Once these steps are complete, please restart the computer.  You should find that your available printer icons have repopulated in the Devices and Printers option off of the Start Menu in Windows 7 or through Start > Control Panel > Printers in Windows XP.  Please send a test print to your default printer and to any other printers on the network that you would like to test to ensure that they are functioning properly again.

 

Devin Giroux, Technical Support Specialist, UMF ITS Help Desk

Working with Windows Live Movie Maker (WLMM)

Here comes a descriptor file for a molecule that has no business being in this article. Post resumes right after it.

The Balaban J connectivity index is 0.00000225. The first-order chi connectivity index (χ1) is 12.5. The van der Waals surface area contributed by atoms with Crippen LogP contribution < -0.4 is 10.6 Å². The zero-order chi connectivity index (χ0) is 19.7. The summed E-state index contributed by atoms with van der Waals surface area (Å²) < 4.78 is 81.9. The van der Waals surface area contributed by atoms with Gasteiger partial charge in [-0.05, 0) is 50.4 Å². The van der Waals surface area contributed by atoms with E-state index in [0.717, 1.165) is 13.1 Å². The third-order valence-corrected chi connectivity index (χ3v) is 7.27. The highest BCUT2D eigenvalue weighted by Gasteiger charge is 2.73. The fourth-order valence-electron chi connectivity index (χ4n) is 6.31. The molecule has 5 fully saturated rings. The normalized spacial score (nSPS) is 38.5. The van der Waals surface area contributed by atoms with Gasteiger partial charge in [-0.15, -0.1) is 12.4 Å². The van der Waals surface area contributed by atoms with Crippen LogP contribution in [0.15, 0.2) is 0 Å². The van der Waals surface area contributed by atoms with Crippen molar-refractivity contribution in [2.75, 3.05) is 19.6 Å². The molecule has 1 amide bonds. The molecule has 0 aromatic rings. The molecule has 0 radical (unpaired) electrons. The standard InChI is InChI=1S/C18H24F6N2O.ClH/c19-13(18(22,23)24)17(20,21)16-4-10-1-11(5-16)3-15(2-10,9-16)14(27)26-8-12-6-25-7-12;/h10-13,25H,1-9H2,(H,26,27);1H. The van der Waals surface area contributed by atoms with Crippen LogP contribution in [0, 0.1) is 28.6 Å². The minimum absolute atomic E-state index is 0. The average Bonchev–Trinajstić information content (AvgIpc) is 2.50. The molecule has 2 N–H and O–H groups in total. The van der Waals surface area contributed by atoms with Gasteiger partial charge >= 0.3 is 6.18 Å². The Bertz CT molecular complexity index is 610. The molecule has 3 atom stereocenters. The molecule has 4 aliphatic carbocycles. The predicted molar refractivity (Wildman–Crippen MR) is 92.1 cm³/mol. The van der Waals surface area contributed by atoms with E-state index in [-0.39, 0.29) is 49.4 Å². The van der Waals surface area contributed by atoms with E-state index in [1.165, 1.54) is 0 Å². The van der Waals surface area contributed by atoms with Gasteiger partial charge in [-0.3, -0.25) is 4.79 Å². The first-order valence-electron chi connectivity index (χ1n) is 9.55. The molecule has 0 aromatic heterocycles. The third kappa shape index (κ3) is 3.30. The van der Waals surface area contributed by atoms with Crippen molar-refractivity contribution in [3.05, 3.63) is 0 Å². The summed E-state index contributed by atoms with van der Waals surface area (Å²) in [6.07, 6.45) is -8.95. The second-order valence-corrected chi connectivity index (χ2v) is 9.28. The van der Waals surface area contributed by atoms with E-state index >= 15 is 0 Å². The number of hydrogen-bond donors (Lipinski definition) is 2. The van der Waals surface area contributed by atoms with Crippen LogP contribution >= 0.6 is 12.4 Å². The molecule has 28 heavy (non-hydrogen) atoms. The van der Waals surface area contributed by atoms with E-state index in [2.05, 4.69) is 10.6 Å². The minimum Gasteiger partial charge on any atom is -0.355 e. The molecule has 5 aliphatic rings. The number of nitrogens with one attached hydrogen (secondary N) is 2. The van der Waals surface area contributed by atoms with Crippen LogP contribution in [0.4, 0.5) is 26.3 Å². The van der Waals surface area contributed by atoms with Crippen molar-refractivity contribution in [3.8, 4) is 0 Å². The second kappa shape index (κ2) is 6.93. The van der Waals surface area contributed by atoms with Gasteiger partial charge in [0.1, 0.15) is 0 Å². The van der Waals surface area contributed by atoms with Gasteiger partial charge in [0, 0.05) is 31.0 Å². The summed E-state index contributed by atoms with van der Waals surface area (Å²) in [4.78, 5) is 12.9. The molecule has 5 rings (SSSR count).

As the semester begins, I thought I’d share some of my experiences working with students using WLMM.  In doing research for this article there seems to be a consensus that the program is prone to “issues”.  I think this quotation sums it up.  “Once you start splitting videos or putting together multiple clips, WLMM begins choking.  Imported clips become corrupt, preventing you from completing the project.  If all you intend to do is put together a short slideshow or video, WLMM gets the job done without requiring too much knowledge on video editing software. However, the more content you work with, the more unstable the program becomes, making anything slightly more complex a test in patience and frustration.”